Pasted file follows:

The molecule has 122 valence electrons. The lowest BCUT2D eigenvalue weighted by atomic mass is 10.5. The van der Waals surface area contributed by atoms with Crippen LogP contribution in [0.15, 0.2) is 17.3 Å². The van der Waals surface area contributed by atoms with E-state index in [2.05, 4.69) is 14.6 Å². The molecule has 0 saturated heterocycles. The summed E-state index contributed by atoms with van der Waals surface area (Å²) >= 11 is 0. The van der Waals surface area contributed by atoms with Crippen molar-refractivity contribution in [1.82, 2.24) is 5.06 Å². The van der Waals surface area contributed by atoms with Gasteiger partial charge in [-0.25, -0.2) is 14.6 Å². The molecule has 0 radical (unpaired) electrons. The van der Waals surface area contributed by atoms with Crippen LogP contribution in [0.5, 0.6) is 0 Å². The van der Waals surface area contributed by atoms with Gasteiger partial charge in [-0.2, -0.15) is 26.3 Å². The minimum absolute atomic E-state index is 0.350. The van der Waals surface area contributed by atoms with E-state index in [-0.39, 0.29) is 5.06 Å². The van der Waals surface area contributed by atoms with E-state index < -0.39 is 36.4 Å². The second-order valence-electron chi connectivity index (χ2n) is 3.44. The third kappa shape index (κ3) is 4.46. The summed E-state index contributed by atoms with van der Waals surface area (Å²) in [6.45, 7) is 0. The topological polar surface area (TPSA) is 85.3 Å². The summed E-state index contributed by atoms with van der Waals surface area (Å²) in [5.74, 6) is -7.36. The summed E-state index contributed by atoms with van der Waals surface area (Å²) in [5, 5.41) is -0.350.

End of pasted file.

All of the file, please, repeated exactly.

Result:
The molecule has 122 valence electrons. The lowest BCUT2D eigenvalue weighted by atomic mass is 10.5. The van der Waals surface area contributed by atoms with Crippen LogP contribution in [0.15, 0.2) is 17.3 Å². The van der Waals surface area contributed by atoms with E-state index in [2.05, 4.69) is 14.6 Å². The molecule has 0 saturated heterocycles. The summed E-state index contributed by atoms with van der Waals surface area (Å²) >= 11 is 0. The van der Waals surface area contributed by atoms with Crippen molar-refractivity contribution in [1.82, 2.24) is 5.06 Å². The van der Waals surface area contributed by atoms with Gasteiger partial charge in [-0.25, -0.2) is 14.6 Å². The molecule has 0 radical (unpaired) electrons. The van der Waals surface area contributed by atoms with Crippen LogP contribution in [0.5, 0.6) is 0 Å². The van der Waals surface area contributed by atoms with Gasteiger partial charge in [-0.2, -0.15) is 26.3 Å². The minimum absolute atomic E-state index is 0.350. The van der Waals surface area contributed by atoms with E-state index in [-0.39, 0.29) is 5.06 Å². The van der Waals surface area contributed by atoms with E-state index < -0.39 is 36.4 Å². The second-order valence-electron chi connectivity index (χ2n) is 3.44. The third kappa shape index (κ3) is 4.46. The summed E-state index contributed by atoms with van der Waals surface area (Å²) in [6.45, 7) is 0. The topological polar surface area (TPSA) is 85.3 Å². The summed E-state index contributed by atoms with van der Waals surface area (Å²) in [5.74, 6) is -7.36. The summed E-state index contributed by atoms with van der Waals surface area (Å²) in [5, 5.41) is -0.350.